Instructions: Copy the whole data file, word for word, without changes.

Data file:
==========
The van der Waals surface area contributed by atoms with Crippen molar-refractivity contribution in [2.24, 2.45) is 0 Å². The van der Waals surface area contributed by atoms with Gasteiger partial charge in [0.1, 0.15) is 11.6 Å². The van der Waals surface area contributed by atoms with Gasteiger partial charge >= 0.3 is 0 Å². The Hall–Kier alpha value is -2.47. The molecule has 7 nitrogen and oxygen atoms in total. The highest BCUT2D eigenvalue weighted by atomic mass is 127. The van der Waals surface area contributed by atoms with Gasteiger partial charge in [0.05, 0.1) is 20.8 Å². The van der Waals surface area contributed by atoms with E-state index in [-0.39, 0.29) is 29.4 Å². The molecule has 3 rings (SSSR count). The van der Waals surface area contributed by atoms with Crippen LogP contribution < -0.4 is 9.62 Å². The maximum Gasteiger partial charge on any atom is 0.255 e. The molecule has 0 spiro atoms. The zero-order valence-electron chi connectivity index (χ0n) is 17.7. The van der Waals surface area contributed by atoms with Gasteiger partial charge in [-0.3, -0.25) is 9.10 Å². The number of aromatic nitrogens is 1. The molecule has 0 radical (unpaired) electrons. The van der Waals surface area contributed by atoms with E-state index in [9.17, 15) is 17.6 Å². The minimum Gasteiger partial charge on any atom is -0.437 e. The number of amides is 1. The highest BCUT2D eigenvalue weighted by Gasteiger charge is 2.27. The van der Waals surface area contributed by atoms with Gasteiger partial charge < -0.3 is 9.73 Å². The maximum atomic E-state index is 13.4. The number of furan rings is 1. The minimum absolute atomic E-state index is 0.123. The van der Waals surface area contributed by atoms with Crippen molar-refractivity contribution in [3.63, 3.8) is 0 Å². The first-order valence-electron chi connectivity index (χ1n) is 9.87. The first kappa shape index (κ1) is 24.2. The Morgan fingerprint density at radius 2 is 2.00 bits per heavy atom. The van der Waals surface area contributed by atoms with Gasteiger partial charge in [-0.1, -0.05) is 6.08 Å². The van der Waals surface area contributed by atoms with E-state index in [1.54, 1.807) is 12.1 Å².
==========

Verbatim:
The van der Waals surface area contributed by atoms with Crippen molar-refractivity contribution in [2.24, 2.45) is 0 Å². The van der Waals surface area contributed by atoms with Gasteiger partial charge in [0.1, 0.15) is 11.6 Å². The van der Waals surface area contributed by atoms with Gasteiger partial charge >= 0.3 is 0 Å². The Hall–Kier alpha value is -2.47. The molecule has 7 nitrogen and oxygen atoms in total. The highest BCUT2D eigenvalue weighted by atomic mass is 127. The van der Waals surface area contributed by atoms with Gasteiger partial charge in [0.05, 0.1) is 20.8 Å². The van der Waals surface area contributed by atoms with E-state index in [-0.39, 0.29) is 29.4 Å². The molecule has 3 rings (SSSR count). The van der Waals surface area contributed by atoms with Crippen LogP contribution < -0.4 is 9.62 Å². The maximum Gasteiger partial charge on any atom is 0.255 e. The molecule has 0 spiro atoms. The zero-order valence-electron chi connectivity index (χ0n) is 17.7. The van der Waals surface area contributed by atoms with Gasteiger partial charge in [-0.3, -0.25) is 9.10 Å². The number of aromatic nitrogens is 1. The molecule has 0 radical (unpaired) electrons. The van der Waals surface area contributed by atoms with E-state index in [9.17, 15) is 17.6 Å². The minimum Gasteiger partial charge on any atom is -0.437 e. The number of amides is 1. The highest BCUT2D eigenvalue weighted by Gasteiger charge is 2.27. The van der Waals surface area contributed by atoms with Gasteiger partial charge < -0.3 is 9.73 Å². The maximum atomic E-state index is 13.4. The number of furan rings is 1. The minimum absolute atomic E-state index is 0.123. The van der Waals surface area contributed by atoms with Crippen molar-refractivity contribution in [3.63, 3.8) is 0 Å². The first-order valence-electron chi connectivity index (χ1n) is 9.87. The first kappa shape index (κ1) is 24.2. The Morgan fingerprint density at radius 2 is 2.00 bits per heavy atom. The van der Waals surface area contributed by atoms with Gasteiger partial charge in [-0.1, -0.05) is 6.08 Å². The van der Waals surface area contributed by atoms with E-state index in [1.54, 1.807) is 12.1 Å².